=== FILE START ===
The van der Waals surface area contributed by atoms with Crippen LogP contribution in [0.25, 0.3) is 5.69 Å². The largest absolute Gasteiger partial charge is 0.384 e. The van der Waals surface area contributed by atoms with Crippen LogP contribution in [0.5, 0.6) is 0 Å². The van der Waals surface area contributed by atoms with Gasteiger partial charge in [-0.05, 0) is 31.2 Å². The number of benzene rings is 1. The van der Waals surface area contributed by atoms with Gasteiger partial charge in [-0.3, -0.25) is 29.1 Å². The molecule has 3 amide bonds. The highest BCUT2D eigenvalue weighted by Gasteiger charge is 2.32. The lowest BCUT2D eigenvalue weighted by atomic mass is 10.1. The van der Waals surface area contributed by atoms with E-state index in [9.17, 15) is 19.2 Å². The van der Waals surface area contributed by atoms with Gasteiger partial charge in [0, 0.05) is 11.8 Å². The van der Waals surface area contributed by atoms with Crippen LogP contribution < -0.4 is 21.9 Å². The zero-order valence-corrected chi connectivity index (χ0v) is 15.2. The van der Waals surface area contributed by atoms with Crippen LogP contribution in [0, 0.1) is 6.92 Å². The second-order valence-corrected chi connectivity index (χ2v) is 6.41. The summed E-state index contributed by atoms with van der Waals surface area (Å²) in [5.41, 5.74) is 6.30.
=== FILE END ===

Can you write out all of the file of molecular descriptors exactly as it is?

The van der Waals surface area contributed by atoms with Crippen LogP contribution in [0.25, 0.3) is 5.69 Å². The largest absolute Gasteiger partial charge is 0.384 e. The van der Waals surface area contributed by atoms with Crippen LogP contribution in [0.5, 0.6) is 0 Å². The van der Waals surface area contributed by atoms with Gasteiger partial charge in [-0.05, 0) is 31.2 Å². The number of benzene rings is 1. The van der Waals surface area contributed by atoms with Gasteiger partial charge in [-0.3, -0.25) is 29.1 Å². The molecule has 3 amide bonds. The highest BCUT2D eigenvalue weighted by Gasteiger charge is 2.32. The lowest BCUT2D eigenvalue weighted by atomic mass is 10.1. The van der Waals surface area contributed by atoms with E-state index in [9.17, 15) is 19.2 Å². The van der Waals surface area contributed by atoms with Gasteiger partial charge in [0, 0.05) is 11.8 Å². The van der Waals surface area contributed by atoms with Crippen LogP contribution < -0.4 is 21.9 Å². The zero-order valence-corrected chi connectivity index (χ0v) is 15.2. The van der Waals surface area contributed by atoms with Crippen LogP contribution in [0, 0.1) is 6.92 Å². The second-order valence-corrected chi connectivity index (χ2v) is 6.41. The summed E-state index contributed by atoms with van der Waals surface area (Å²) in [5.41, 5.74) is 6.30.